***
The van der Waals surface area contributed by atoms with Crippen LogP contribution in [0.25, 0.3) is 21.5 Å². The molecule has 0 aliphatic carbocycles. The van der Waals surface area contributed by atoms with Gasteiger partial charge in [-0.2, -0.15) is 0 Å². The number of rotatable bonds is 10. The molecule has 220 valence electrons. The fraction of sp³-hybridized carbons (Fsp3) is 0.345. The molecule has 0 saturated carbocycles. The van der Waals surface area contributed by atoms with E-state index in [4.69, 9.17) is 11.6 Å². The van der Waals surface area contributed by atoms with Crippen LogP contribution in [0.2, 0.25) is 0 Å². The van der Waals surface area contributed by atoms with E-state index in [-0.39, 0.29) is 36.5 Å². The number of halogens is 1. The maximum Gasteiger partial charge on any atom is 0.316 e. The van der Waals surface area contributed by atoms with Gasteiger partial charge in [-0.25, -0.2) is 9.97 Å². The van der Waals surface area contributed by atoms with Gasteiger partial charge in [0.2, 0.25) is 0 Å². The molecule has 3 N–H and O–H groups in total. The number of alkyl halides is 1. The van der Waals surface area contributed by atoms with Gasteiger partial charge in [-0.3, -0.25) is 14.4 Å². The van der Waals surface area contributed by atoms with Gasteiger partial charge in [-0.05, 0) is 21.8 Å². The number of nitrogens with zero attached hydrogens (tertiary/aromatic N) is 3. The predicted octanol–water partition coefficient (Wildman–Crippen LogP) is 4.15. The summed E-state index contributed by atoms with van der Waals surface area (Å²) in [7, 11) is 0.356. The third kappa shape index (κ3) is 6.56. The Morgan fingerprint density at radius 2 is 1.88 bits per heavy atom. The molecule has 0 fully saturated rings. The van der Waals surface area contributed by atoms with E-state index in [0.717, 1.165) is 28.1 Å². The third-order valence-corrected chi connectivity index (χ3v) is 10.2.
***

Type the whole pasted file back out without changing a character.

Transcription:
The van der Waals surface area contributed by atoms with Crippen LogP contribution in [0.25, 0.3) is 21.5 Å². The molecule has 0 aliphatic carbocycles. The van der Waals surface area contributed by atoms with Gasteiger partial charge in [-0.2, -0.15) is 0 Å². The number of rotatable bonds is 10. The molecule has 220 valence electrons. The fraction of sp³-hybridized carbons (Fsp3) is 0.345. The molecule has 0 saturated carbocycles. The van der Waals surface area contributed by atoms with E-state index in [4.69, 9.17) is 11.6 Å². The van der Waals surface area contributed by atoms with Crippen LogP contribution in [0.2, 0.25) is 0 Å². The van der Waals surface area contributed by atoms with E-state index in [-0.39, 0.29) is 36.5 Å². The number of halogens is 1. The maximum Gasteiger partial charge on any atom is 0.316 e. The van der Waals surface area contributed by atoms with Gasteiger partial charge in [-0.25, -0.2) is 9.97 Å². The van der Waals surface area contributed by atoms with Gasteiger partial charge in [0.2, 0.25) is 0 Å². The molecule has 3 N–H and O–H groups in total. The number of alkyl halides is 1. The van der Waals surface area contributed by atoms with Gasteiger partial charge in [-0.3, -0.25) is 14.4 Å². The van der Waals surface area contributed by atoms with Gasteiger partial charge in [-0.05, 0) is 21.8 Å². The number of nitrogens with zero attached hydrogens (tertiary/aromatic N) is 3. The predicted octanol–water partition coefficient (Wildman–Crippen LogP) is 4.15. The summed E-state index contributed by atoms with van der Waals surface area (Å²) in [7, 11) is 0.356. The third kappa shape index (κ3) is 6.56. The Morgan fingerprint density at radius 2 is 1.88 bits per heavy atom. The molecule has 0 fully saturated rings. The van der Waals surface area contributed by atoms with E-state index in [0.717, 1.165) is 28.1 Å². The third-order valence-corrected chi connectivity index (χ3v) is 10.2.